This study examines the influence of heat recovery ventilators (HRVs) on energy savings in high-rise residential buildings to determine optimum operation schedules. Field measurements were conducted in two actual residential buildings, and computer simulations were performed to predict energy savings by the HRVs. Measurement results showed that energy consumption in each building was reduced when the HRVs were operated in line with recommended ventilation rates and comfortable temperature ranges. The HRVs achieved greater savings of energy during winter than summer. Simulation results showed that the HRVs contributed to the annual savings of heating and cooling energy by 9.45% and 8.8%, respectively, when the ventilators were operated continuously for 24 h. More energy was saved as the operating hours of the HRVs increased. The continuous operation of HRVs was effective for the savings of energy and to maintain recommended ventilation rates. The HRVs achieved effective energy savings and maintained necessary ventilation rates in high-rise residential buildings where natural infiltration was minimal, due to tightly sealed building envelopes. This study suggests that the influence of HRVs on the improvement of indoor air quality needs to be examined in conjunction with energy savings by HRVs.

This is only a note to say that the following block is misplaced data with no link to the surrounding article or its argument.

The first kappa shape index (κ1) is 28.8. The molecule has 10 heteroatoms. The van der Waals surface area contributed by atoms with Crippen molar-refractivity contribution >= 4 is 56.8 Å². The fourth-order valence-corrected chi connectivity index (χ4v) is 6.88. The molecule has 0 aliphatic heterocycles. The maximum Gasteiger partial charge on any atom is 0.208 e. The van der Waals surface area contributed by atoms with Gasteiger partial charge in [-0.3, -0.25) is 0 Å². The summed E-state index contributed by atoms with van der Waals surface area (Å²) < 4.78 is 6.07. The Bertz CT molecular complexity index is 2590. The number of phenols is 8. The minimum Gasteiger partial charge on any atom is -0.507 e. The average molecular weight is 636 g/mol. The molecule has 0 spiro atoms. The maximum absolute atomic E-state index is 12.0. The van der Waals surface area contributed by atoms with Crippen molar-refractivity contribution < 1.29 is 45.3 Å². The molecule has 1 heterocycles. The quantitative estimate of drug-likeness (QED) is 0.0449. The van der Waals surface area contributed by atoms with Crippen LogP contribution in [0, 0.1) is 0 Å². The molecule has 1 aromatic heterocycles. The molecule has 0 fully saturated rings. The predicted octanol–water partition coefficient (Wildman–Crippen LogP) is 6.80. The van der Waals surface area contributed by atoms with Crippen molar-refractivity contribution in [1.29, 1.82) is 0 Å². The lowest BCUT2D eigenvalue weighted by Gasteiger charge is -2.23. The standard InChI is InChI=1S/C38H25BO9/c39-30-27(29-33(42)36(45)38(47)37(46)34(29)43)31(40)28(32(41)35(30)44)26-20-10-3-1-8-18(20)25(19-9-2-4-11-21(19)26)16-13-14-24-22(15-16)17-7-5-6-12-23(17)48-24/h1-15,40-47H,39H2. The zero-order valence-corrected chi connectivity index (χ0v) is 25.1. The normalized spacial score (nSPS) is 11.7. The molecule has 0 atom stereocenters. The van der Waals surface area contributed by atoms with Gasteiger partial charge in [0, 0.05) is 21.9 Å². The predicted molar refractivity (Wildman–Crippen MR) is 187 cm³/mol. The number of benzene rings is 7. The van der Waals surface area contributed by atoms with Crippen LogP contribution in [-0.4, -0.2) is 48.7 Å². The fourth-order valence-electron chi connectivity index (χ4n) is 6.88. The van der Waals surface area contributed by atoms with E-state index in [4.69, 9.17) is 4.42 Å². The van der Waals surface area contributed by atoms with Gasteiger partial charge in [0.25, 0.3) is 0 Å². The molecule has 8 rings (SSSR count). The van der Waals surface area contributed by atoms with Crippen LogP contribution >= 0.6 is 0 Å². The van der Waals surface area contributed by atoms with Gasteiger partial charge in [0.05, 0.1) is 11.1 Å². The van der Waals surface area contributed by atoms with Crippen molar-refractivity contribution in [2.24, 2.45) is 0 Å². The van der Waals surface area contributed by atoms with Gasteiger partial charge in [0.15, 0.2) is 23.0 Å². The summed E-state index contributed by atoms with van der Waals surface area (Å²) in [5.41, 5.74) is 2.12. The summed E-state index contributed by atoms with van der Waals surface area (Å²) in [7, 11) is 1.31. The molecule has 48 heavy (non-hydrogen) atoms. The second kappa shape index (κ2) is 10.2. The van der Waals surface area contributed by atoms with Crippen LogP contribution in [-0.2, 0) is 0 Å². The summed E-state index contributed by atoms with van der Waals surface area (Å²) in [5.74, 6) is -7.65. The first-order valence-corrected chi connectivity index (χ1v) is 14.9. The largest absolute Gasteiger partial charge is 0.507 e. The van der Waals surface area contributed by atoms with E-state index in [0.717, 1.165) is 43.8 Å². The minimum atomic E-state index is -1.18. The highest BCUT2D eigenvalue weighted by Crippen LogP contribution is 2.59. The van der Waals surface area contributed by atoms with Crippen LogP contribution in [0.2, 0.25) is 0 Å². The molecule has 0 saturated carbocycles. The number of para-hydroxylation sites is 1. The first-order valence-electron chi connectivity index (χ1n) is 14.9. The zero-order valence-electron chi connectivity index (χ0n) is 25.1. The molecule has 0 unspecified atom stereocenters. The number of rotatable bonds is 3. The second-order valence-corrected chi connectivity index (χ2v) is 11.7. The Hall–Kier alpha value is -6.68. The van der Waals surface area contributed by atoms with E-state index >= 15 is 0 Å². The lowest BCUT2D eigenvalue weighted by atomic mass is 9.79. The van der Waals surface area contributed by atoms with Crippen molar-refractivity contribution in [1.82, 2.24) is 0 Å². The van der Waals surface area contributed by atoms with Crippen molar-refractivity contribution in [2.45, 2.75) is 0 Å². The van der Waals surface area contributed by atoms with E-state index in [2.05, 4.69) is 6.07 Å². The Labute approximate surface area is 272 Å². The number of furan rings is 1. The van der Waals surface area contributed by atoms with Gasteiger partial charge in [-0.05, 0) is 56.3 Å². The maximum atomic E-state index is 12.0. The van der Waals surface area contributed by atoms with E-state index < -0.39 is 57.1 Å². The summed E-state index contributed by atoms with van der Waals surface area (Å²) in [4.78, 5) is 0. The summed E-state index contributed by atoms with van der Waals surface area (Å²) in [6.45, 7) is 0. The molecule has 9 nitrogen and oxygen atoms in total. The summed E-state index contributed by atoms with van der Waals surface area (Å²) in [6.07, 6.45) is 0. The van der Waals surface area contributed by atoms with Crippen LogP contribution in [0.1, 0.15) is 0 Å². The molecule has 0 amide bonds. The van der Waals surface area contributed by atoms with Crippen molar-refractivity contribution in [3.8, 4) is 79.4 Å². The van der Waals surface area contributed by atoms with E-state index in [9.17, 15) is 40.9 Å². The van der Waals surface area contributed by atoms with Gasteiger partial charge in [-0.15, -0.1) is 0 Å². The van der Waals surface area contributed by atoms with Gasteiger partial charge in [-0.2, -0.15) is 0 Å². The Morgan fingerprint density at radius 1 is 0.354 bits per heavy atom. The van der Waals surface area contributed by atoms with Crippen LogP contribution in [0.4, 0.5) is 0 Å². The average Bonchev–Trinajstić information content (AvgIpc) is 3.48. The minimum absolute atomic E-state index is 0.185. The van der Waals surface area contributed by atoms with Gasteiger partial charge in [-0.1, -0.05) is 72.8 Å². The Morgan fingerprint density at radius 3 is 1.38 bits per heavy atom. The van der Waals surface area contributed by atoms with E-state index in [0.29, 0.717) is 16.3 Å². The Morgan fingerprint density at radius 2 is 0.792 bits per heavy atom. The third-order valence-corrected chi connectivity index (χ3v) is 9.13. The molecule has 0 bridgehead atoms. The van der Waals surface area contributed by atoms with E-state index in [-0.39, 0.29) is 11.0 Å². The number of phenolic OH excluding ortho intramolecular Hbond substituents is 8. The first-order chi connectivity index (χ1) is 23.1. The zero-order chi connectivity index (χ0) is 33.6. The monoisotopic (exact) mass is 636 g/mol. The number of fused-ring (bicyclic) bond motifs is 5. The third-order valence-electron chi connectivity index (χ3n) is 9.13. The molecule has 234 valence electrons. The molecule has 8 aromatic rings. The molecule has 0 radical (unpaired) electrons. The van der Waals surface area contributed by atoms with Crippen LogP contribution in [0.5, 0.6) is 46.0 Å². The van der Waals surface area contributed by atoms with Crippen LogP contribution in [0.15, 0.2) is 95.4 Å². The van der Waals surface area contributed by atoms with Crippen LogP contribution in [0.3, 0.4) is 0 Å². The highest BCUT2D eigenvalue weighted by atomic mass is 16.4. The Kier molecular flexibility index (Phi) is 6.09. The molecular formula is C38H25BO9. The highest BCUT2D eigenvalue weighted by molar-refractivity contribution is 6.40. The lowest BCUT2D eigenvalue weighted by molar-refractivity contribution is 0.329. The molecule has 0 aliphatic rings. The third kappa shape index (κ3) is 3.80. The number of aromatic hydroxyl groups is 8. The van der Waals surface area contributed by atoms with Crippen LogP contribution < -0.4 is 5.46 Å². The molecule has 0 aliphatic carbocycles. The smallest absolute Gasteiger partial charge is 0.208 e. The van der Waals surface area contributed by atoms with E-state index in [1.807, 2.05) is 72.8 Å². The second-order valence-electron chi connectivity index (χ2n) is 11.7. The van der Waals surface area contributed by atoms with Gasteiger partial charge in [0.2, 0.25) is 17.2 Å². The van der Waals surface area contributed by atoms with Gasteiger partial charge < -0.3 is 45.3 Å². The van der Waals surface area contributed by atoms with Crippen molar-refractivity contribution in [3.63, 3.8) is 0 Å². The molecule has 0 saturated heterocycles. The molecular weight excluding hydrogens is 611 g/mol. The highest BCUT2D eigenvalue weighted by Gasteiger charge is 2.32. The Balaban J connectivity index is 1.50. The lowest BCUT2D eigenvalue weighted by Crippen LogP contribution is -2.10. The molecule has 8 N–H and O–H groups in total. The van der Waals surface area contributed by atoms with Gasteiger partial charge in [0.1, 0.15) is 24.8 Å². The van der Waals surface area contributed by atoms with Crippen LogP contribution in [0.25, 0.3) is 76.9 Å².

All Science Journal Classification (ASJC) codes
- Civil and Structural Engineering
- Building and Construction
- Mechanical Engineering
- Electrical and Electronic Engineering